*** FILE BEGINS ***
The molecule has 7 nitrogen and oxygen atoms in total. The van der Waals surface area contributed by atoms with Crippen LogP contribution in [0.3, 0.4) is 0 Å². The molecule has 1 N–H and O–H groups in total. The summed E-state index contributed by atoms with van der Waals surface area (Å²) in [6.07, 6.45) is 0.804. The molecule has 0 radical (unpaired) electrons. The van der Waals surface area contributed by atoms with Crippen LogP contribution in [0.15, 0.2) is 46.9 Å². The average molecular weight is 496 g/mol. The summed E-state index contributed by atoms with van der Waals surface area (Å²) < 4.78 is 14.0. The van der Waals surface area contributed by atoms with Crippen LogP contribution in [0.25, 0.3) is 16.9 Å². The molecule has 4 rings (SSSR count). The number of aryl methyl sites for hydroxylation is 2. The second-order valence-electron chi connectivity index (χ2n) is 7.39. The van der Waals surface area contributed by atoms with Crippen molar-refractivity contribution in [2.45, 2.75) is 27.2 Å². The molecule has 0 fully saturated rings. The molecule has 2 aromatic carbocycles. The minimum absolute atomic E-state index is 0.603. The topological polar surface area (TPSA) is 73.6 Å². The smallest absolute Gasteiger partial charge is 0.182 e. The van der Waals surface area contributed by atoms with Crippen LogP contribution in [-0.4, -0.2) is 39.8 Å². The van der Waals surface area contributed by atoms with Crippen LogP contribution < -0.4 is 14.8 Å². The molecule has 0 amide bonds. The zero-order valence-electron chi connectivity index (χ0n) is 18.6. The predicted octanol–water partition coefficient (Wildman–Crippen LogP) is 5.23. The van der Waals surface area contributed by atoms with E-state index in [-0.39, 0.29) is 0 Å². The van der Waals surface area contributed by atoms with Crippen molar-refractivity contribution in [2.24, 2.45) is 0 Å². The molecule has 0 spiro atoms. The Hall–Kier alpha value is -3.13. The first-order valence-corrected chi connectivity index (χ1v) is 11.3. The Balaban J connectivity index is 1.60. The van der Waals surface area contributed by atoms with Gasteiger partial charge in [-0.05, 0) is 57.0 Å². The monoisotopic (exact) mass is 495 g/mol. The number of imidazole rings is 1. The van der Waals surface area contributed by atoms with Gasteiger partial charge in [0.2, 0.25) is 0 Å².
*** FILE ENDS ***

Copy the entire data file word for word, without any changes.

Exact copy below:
The molecule has 7 nitrogen and oxygen atoms in total. The van der Waals surface area contributed by atoms with Crippen LogP contribution in [0.3, 0.4) is 0 Å². The molecule has 1 N–H and O–H groups in total. The summed E-state index contributed by atoms with van der Waals surface area (Å²) in [6.07, 6.45) is 0.804. The molecule has 0 radical (unpaired) electrons. The van der Waals surface area contributed by atoms with Crippen LogP contribution in [0.15, 0.2) is 46.9 Å². The average molecular weight is 496 g/mol. The summed E-state index contributed by atoms with van der Waals surface area (Å²) < 4.78 is 14.0. The van der Waals surface area contributed by atoms with Crippen LogP contribution in [0.25, 0.3) is 16.9 Å². The molecule has 4 rings (SSSR count). The number of aryl methyl sites for hydroxylation is 2. The second-order valence-electron chi connectivity index (χ2n) is 7.39. The van der Waals surface area contributed by atoms with Crippen molar-refractivity contribution in [2.45, 2.75) is 27.2 Å². The molecule has 0 fully saturated rings. The molecule has 2 aromatic carbocycles. The minimum absolute atomic E-state index is 0.603. The topological polar surface area (TPSA) is 73.6 Å². The smallest absolute Gasteiger partial charge is 0.182 e. The van der Waals surface area contributed by atoms with Crippen LogP contribution in [-0.4, -0.2) is 39.8 Å². The van der Waals surface area contributed by atoms with Crippen LogP contribution < -0.4 is 14.8 Å². The molecule has 0 amide bonds. The zero-order valence-electron chi connectivity index (χ0n) is 18.6. The predicted octanol–water partition coefficient (Wildman–Crippen LogP) is 5.23. The van der Waals surface area contributed by atoms with E-state index in [-0.39, 0.29) is 0 Å². The van der Waals surface area contributed by atoms with Crippen molar-refractivity contribution in [2.24, 2.45) is 0 Å². The molecule has 0 spiro atoms. The Hall–Kier alpha value is -3.13. The first-order valence-corrected chi connectivity index (χ1v) is 11.3. The Balaban J connectivity index is 1.60. The van der Waals surface area contributed by atoms with Gasteiger partial charge in [-0.05, 0) is 57.0 Å². The monoisotopic (exact) mass is 495 g/mol. The number of imidazole rings is 1. The van der Waals surface area contributed by atoms with Gasteiger partial charge in [0.2, 0.25) is 0 Å².